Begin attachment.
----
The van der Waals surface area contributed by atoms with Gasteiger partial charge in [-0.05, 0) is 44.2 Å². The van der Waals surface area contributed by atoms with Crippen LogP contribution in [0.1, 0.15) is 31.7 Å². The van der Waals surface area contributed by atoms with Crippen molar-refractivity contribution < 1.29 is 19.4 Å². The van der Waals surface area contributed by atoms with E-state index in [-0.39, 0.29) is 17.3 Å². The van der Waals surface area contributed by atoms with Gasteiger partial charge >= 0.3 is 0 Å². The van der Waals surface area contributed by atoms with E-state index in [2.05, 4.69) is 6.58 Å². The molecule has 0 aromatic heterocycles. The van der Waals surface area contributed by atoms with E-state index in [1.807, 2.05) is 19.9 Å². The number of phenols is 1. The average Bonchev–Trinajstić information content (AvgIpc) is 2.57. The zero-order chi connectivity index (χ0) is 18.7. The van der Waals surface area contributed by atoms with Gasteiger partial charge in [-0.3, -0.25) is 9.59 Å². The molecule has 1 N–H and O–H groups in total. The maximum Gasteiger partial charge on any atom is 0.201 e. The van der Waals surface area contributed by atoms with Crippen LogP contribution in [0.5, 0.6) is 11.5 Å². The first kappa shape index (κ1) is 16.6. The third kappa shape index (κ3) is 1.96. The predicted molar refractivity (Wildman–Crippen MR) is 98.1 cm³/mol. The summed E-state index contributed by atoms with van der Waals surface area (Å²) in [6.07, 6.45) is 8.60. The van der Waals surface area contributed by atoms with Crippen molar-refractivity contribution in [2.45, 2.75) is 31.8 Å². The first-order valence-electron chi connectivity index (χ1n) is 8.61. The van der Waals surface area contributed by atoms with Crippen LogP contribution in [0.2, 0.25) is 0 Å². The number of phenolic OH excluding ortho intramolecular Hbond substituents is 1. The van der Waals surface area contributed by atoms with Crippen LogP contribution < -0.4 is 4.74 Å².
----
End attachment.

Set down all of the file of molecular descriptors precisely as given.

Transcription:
The van der Waals surface area contributed by atoms with Gasteiger partial charge in [-0.05, 0) is 44.2 Å². The van der Waals surface area contributed by atoms with Crippen LogP contribution in [0.1, 0.15) is 31.7 Å². The van der Waals surface area contributed by atoms with Crippen molar-refractivity contribution < 1.29 is 19.4 Å². The van der Waals surface area contributed by atoms with E-state index in [-0.39, 0.29) is 17.3 Å². The van der Waals surface area contributed by atoms with Gasteiger partial charge >= 0.3 is 0 Å². The van der Waals surface area contributed by atoms with E-state index in [2.05, 4.69) is 6.58 Å². The molecule has 0 aromatic heterocycles. The van der Waals surface area contributed by atoms with E-state index in [1.807, 2.05) is 19.9 Å². The number of phenols is 1. The average Bonchev–Trinajstić information content (AvgIpc) is 2.57. The zero-order chi connectivity index (χ0) is 18.7. The van der Waals surface area contributed by atoms with Gasteiger partial charge in [-0.3, -0.25) is 9.59 Å². The molecule has 1 N–H and O–H groups in total. The maximum Gasteiger partial charge on any atom is 0.201 e. The van der Waals surface area contributed by atoms with Crippen LogP contribution in [0.5, 0.6) is 11.5 Å². The first kappa shape index (κ1) is 16.6. The third kappa shape index (κ3) is 1.96. The predicted molar refractivity (Wildman–Crippen MR) is 98.1 cm³/mol. The summed E-state index contributed by atoms with van der Waals surface area (Å²) in [6.07, 6.45) is 8.60. The van der Waals surface area contributed by atoms with Crippen molar-refractivity contribution in [2.45, 2.75) is 31.8 Å². The first-order valence-electron chi connectivity index (χ1n) is 8.61. The van der Waals surface area contributed by atoms with Crippen LogP contribution in [0.2, 0.25) is 0 Å². The number of phenolic OH excluding ortho intramolecular Hbond substituents is 1. The van der Waals surface area contributed by atoms with Crippen LogP contribution < -0.4 is 4.74 Å².